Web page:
UAE's VAT to be added onto shelf prices and not at checkouts

Experts respond to landmark law that paves the way for 5 per cent tax this January

Experts predict a rush to buy big ticket goods before the new tax is introduced in January. Shoppers at Mall of the Emirates in Dubai. Pawan Singh / The National
Powered by automated translation

The UAE's new valued added tax will be included in price stickers and advertised prices - not as extras at the checkouts - experts have said at they responded to the landmark law issued this week.

The model will follow the system seen in Europe and in contrast to the United States, where shoppers are hit with the tax at the point of purchase.

"Consumers will be happy to hear that prices displayed are deemed to include VAT, like the United Kingdom and unlike the USA," said David Daly, a chartered accounted in the UAE and the UK.

He said the so-called Executive Regulations that will set out in further detail in the coming weeks "will address any exceptions".

Financial experts still await clarity on how VAT will be implemented in the country's free zones.

On Sunday, the President, Sheikh Khalifa, approved the main VAT tax law that sets out the legal framework for the collection of tax from January 1, 2018.

Stuart Halstead, indirect tax director at Deloitte Middle East, said there should be few surprises for consumers, given that consumers will not pay tax on education, basic healthcare and rent.

“No - there are no surprises; much of this has been well-advertised by the Ministry of Finance and Federal Tax Authority in advance," said Mr Halstead.

"It is nevertheless tremendous to see the law issued. The associated regulations, which will contain more information, will I am sure be awaited eagerly now.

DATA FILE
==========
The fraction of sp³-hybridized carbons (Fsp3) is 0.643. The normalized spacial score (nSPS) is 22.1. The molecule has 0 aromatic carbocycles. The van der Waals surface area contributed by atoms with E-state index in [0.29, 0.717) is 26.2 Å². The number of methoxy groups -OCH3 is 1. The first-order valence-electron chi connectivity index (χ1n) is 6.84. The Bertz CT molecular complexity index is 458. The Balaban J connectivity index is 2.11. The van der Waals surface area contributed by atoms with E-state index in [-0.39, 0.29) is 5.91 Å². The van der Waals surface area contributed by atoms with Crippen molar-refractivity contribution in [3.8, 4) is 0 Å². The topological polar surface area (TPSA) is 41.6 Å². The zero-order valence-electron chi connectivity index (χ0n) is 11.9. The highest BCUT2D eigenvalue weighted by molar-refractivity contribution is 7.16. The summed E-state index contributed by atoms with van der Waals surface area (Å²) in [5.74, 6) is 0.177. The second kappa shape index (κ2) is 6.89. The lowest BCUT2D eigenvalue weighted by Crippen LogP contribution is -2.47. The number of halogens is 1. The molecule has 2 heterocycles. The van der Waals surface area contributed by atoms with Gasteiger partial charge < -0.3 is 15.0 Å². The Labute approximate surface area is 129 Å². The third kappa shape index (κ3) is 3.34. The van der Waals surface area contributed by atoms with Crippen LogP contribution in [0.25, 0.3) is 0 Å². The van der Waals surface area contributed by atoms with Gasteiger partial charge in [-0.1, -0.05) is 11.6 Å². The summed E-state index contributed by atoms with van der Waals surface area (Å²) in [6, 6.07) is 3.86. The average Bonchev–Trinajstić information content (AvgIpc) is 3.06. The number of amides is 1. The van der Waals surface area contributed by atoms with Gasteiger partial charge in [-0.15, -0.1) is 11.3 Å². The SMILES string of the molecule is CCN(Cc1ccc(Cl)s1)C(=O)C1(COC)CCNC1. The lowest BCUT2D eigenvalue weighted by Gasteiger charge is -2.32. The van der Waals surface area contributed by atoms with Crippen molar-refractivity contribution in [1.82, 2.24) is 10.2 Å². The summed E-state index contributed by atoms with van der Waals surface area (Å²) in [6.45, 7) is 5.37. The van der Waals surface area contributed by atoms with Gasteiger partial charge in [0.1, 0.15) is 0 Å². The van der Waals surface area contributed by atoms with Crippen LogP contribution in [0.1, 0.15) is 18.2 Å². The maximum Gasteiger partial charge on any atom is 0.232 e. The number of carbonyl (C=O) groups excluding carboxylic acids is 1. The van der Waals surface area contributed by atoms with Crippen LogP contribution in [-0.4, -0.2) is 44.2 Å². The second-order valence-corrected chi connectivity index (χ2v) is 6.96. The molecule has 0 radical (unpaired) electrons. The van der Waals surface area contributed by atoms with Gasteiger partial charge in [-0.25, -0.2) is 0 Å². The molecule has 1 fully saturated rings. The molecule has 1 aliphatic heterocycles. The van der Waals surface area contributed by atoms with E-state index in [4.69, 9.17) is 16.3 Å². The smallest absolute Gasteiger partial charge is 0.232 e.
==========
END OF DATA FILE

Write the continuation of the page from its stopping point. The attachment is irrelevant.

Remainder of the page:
"It's an example of a broad-based, low-rate VAT design and in that respect is an excellent platform for the future. Many legacy economies struggle to achieve these design parameters; the UAE is very much amongst the most advanced VAT jurisdictions in this respect."


Read more:

Hundred per cent tax on cigarettes and energy drinks 'first step to healthier nation'


The law makes a distinction between what is entirely exempt and what is 'zero-rated'.

Consumers are not taxed on either.

Zero-rated means businesses can reclaim any tax they pay suppliers from the government, whereas exempt means they cannot.


Deloitte outlined the following guide:

From a consumer perspective, the focus of many is on:

Food - standard rated

International air transport - zero rated

Residential lets and second owner purchases - exempt

First sale and lease of residential property - zero rated

Education - private (up to higher education) and state education will be zero rated.

Healthcare - heavily zero rated


When VAT is introduced in January, Mr Halstead said consumers should ensure they are not being unfairly charged.

He said: "Not all businesses will be able to register for VAT. Non-registered businesses cannot impose an amount by way of VAT on sales.

"Consumers should check to ensure that when they are charged VAT, the supplier is in fact registered for VAT, and that the rate of VAT charged is not more than 5 per cent."